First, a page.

The following are examples of calls to the put command:

put myWire1 0b110
This command tells the interactive stimulator to drive the wire myWire1 with the value 6 on every clock cycle.
put myWire2 0b110 0x10 8 0o12
This command tells the interactive stimulator to drive the wire myWire2 with the sequence of values 6, 16, 8, and 10. On the first clock cycle, the stimulator will drive the wire with a 6, on the second, with a 16, on the third, an 8, on the fourth, a 10. Then the process repeats so that on the fifth cycle, the stimulator will drive the wire with a 6, and so forth.

Examples Using the Interactive Stimulator

The following files contain a full JHDL example that uses the interactive stimulator. With the JHDL classes or JHDL.jar in your classpath, compile AndNReg and tbAndNRegStimulator. Then execute tbAndNRegStimulator with the -gui option:

         javac tbAndNReg3BitStimulator.java AndNReg3Bit.java
         java tbAndNReg3BitStimulator -gui

AndNReg3Bit.java This is the design that is wrapped by the TestBench
tbAndNReg3BitStimulator.java The TestBench for this example. This is where the Stimulator is created.
sched.props This is a Properties file that is used by this example

The following files contain a another example that uses the interactive stimulator. With the JHDL classes or JHDL.jar in your classpath, compile CustomClockCell and tbCustomClockCell. Then execute tbCustomClockCell:

         javac tbCustomClockCell.java CustomClockCell.java
         java tbCustomClockCell

CustomClockCell.java This is the design that is wrapped by the TestBench
tbCustomClockCell.java The TestBench for this example. This is where the Stimulator is created. This TestBench uses custom, user-defined clocks and a tri-state Stimulator. This TestBench is not as full-featured as tbAndNReg3BitStimulator; it is meant to show how to deal with user-defined clocks and tri-state wires.

Advanced Used of Stimulators: Function Generators

The Stimulator also allows you to create your own custom function generator to provide the values to put on an input wire. To create a custom function generator, simply create a class that implements one of the sub-interfaces of byucc.jhdl.apps.Stimulator.ValueProvider. Then, to apply your function generator to a wire during simulation, use the put command.

The put command has the following syntax:
       put  value|schedule|ValueProvider_arguments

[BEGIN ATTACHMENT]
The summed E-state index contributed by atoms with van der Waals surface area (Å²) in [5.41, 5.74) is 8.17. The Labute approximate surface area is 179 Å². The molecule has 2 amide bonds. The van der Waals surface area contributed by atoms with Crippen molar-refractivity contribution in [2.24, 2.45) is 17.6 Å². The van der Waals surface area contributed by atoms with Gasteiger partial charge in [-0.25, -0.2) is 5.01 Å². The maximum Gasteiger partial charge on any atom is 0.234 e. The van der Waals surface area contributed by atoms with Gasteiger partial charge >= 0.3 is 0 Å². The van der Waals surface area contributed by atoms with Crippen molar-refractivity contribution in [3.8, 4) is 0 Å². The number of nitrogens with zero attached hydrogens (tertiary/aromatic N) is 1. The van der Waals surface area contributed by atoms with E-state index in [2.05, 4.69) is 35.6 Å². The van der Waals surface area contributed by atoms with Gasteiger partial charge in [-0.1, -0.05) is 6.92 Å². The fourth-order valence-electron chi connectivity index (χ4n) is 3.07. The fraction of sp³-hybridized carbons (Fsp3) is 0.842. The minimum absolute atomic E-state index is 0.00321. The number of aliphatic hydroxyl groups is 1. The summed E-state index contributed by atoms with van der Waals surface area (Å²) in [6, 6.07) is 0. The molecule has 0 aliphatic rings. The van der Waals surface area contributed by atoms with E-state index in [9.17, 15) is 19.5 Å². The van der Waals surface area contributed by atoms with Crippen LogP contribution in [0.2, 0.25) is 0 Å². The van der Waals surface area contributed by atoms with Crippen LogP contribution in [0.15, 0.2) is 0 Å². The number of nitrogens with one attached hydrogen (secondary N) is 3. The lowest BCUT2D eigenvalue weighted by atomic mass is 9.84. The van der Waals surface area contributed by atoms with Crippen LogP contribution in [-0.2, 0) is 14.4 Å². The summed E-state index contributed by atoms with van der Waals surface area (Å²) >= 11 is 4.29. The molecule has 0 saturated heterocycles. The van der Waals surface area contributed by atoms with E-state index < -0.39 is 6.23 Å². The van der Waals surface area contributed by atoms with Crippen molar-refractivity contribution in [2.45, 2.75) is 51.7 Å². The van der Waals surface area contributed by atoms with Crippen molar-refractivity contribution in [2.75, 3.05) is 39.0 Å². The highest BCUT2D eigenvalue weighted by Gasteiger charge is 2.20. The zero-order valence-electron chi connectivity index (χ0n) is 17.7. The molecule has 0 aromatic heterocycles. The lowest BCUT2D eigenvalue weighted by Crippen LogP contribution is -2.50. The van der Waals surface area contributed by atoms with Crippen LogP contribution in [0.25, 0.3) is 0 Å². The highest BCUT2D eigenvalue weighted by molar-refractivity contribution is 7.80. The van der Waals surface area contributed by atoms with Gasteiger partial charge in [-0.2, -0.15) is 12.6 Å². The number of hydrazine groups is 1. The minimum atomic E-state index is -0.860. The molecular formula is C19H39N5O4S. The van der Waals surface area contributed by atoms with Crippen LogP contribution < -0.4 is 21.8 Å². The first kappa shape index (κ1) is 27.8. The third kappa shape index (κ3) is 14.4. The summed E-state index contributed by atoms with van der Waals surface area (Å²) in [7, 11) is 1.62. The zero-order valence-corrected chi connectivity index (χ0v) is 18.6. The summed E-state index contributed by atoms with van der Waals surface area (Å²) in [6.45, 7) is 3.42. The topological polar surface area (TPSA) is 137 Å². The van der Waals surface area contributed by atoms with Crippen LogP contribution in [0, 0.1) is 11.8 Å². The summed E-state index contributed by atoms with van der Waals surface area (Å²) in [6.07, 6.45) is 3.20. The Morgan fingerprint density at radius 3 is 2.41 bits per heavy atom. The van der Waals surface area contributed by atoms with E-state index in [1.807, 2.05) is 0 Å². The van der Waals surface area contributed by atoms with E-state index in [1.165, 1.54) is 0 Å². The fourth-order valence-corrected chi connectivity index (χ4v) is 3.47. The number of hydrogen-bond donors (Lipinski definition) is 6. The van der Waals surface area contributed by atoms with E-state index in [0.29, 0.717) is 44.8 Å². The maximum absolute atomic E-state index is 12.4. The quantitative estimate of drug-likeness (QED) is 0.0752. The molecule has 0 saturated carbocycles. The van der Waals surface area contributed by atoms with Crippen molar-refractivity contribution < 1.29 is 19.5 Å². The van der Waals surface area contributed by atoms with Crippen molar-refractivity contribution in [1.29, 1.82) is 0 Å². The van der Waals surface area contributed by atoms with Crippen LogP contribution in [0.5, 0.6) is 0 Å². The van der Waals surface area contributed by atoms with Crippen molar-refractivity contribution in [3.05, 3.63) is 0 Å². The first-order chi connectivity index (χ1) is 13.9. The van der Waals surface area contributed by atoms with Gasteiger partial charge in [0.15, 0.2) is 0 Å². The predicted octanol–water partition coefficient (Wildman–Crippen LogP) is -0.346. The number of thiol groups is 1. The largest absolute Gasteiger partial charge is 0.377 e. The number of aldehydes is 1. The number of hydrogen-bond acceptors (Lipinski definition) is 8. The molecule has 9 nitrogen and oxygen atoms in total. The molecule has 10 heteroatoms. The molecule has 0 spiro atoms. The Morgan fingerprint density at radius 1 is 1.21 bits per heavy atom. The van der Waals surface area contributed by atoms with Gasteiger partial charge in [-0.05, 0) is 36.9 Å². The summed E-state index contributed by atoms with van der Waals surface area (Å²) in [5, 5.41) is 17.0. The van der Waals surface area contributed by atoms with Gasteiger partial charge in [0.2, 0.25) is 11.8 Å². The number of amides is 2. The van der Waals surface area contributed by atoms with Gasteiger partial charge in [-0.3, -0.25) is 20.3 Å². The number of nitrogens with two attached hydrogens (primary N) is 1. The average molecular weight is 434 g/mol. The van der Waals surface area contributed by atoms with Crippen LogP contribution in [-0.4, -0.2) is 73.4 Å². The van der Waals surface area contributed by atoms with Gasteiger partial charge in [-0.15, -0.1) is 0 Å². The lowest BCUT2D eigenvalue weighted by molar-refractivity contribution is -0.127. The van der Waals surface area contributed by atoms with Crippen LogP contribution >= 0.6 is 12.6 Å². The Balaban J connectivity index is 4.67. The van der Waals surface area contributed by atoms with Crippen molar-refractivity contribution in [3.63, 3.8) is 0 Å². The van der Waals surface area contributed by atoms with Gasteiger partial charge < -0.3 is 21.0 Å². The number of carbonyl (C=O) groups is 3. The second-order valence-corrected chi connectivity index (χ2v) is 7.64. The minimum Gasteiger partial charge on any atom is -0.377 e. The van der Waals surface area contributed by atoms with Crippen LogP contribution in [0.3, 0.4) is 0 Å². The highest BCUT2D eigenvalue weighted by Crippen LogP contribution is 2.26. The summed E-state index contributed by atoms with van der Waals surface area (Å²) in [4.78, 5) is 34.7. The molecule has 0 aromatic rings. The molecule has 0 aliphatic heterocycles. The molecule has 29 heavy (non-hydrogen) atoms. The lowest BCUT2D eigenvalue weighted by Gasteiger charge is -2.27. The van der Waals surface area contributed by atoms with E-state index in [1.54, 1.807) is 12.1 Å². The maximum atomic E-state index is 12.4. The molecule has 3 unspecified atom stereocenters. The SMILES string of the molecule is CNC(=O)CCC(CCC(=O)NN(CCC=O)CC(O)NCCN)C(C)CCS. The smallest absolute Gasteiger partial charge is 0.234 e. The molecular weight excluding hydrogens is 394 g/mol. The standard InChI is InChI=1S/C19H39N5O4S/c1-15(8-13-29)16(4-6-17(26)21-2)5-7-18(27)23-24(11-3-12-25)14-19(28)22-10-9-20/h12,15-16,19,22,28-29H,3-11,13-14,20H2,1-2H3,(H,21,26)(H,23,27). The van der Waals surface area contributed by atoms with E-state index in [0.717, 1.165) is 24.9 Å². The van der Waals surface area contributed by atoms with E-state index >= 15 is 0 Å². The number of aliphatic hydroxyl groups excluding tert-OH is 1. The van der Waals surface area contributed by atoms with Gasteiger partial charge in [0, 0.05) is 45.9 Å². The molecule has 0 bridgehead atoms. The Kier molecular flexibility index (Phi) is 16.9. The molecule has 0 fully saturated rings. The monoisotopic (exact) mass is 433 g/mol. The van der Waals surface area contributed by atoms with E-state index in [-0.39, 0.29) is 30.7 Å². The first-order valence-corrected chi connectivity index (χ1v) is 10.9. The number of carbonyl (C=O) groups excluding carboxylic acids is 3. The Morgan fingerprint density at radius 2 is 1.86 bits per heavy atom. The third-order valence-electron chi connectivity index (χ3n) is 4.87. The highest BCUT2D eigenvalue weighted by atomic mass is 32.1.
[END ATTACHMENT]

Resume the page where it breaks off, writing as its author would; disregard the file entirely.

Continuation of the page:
Where ValueProvider_arguments are arguments that will create your custom ValueProvider. In the JHDL viewer command line field, type help put for more information on the syntax of the arguments to create a ValueProvider. Use this same syntax when creating a ValueProvider for the Wire from within the TestBench. The example at the end of this section demonstrates how to do this.

There are four different sub-interfaces of the ValueProvider interface. These interfaces, which are also in the byucc.jhdl.apps.Stimulator package, are BooleanValueProvider, IntegerValueProvider, LongValueProvider, and BVValueProvider. These interfaces are designed so that, if necessary, you can implement all four, or any combination. Having four different interfaces is desirable to allow you to select the interface that most closely matches your design. For one-bit wires, the BooleanValueProvider interface is sufficient; but for wires up to 32 bits wide, you should probably use the IntegerValueProvider. Likewise, LongValueProvider is adequate for wire widths up to 64 bits and BVValueProvider can be used for arbitrary-width wires.

Each ValueProvider interface requires you to implement two versions of the method public String getForceSchedule(...). One getForceSchedule method takes an int to be used as a radix. The other takes a String to be used as a BV format string. Use these methods to output a String that will represent the series of values or the function that your ValueProvider generates.

Each ValueProvider interface also requires you to implement the methods public [return_type] getNext[ReturnType]Value() and public [return_type] getReset[ReturType]Value(), where return_type is one of boolean, int, long, or BV, and ReturnType is Boolean, Integer, Long, or BV respectively. Use the getNext[ReturnType]Value method to provide successive values of your function for each clock cycle. Use the getReset[ReturnType]Value method to provide the value that the wire should have at system reset.

Once you have written and compiled your function generator, you can apply it to your wire using the put command from the command line in the circuit visualization window of JHDL. The put command has been overloaded to allow you to either put a single value or series of values (as described above) or to instance a ValueProvider and associate it with a wire. Run the command help put to view the syntax and other helpful information. The syntax of this use of the put command allows you to specify which (public) constructor of your ValueProvider class (if it happens to have more than one constructor) and which of the ValueProvider interfaces you wish it to act as during simulation (if it happens to implement more than one). You may also provide arguments to the constructor of your ValueProvider to set up any parameters it may have.

The following files contain a full JHDL example that uses the interactive stimulator and a custom function generator. With the JHDL classes or JHDL.jar in your classpath, compile AndNRegNBit, tbAndNReg32Function, and Cosine. Then execute tbAndNReg32Function with the -gui option:

         javac tbAndNReg32Function.java AndNRegNBit.java Cosine.java
         java tbAndNReg32Function -gui

AndNRegNBit.java This is the design that is wrapped by the TestBench.
tbAndNReg32Function.java The TestBench for this example. This is where the Stimulator is created and a custom function generator is associated with the wires.
Cosine.java A custom function generator that will output a cosine function.
CustomCosineView.java A custom viewer to watch wires with cosine values on them.